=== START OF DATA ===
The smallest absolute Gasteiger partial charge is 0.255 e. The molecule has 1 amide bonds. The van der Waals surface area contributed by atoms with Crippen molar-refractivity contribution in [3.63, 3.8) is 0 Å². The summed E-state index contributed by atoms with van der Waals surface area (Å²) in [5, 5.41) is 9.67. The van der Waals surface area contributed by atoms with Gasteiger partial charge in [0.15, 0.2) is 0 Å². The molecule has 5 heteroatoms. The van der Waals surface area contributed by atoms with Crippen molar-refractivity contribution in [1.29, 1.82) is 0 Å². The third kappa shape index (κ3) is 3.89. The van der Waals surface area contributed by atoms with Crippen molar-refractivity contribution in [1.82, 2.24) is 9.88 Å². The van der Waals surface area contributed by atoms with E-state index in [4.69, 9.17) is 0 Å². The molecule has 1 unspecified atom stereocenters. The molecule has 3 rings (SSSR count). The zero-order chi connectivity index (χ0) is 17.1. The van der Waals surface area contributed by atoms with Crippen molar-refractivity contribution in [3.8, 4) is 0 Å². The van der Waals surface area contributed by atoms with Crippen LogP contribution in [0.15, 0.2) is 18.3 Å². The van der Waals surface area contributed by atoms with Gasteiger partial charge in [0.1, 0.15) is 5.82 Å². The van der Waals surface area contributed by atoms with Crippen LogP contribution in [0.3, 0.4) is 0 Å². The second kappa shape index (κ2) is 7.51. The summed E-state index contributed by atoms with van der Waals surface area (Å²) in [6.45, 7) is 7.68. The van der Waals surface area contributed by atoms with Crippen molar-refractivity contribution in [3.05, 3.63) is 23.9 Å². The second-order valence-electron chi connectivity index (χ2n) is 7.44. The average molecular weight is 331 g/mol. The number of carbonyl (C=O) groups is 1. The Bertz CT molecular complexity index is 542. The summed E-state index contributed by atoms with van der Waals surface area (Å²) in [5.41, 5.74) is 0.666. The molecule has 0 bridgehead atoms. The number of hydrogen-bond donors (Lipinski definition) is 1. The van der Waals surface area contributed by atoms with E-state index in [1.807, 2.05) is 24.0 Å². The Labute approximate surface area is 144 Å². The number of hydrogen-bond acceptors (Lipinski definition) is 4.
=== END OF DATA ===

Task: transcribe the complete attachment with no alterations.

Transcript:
The smallest absolute Gasteiger partial charge is 0.255 e. The molecule has 1 amide bonds. The van der Waals surface area contributed by atoms with Crippen molar-refractivity contribution in [3.63, 3.8) is 0 Å². The summed E-state index contributed by atoms with van der Waals surface area (Å²) in [5, 5.41) is 9.67. The van der Waals surface area contributed by atoms with Gasteiger partial charge in [0.15, 0.2) is 0 Å². The molecule has 5 heteroatoms. The van der Waals surface area contributed by atoms with Crippen molar-refractivity contribution in [1.29, 1.82) is 0 Å². The third kappa shape index (κ3) is 3.89. The van der Waals surface area contributed by atoms with Crippen molar-refractivity contribution in [1.82, 2.24) is 9.88 Å². The van der Waals surface area contributed by atoms with E-state index in [4.69, 9.17) is 0 Å². The molecule has 1 unspecified atom stereocenters. The molecule has 3 rings (SSSR count). The zero-order chi connectivity index (χ0) is 17.1. The van der Waals surface area contributed by atoms with Crippen molar-refractivity contribution in [3.8, 4) is 0 Å². The van der Waals surface area contributed by atoms with Crippen LogP contribution in [0.15, 0.2) is 18.3 Å². The van der Waals surface area contributed by atoms with Gasteiger partial charge in [0.1, 0.15) is 5.82 Å². The van der Waals surface area contributed by atoms with Crippen LogP contribution in [0.3, 0.4) is 0 Å². The second kappa shape index (κ2) is 7.51. The summed E-state index contributed by atoms with van der Waals surface area (Å²) in [6.45, 7) is 7.68. The van der Waals surface area contributed by atoms with Crippen molar-refractivity contribution in [3.05, 3.63) is 23.9 Å². The second-order valence-electron chi connectivity index (χ2n) is 7.44. The average molecular weight is 331 g/mol. The number of carbonyl (C=O) groups is 1. The Bertz CT molecular complexity index is 542. The summed E-state index contributed by atoms with van der Waals surface area (Å²) in [5.41, 5.74) is 0.666. The molecule has 0 bridgehead atoms. The number of hydrogen-bond donors (Lipinski definition) is 1. The van der Waals surface area contributed by atoms with E-state index in [1.807, 2.05) is 24.0 Å². The Labute approximate surface area is 144 Å². The number of hydrogen-bond acceptors (Lipinski definition) is 4.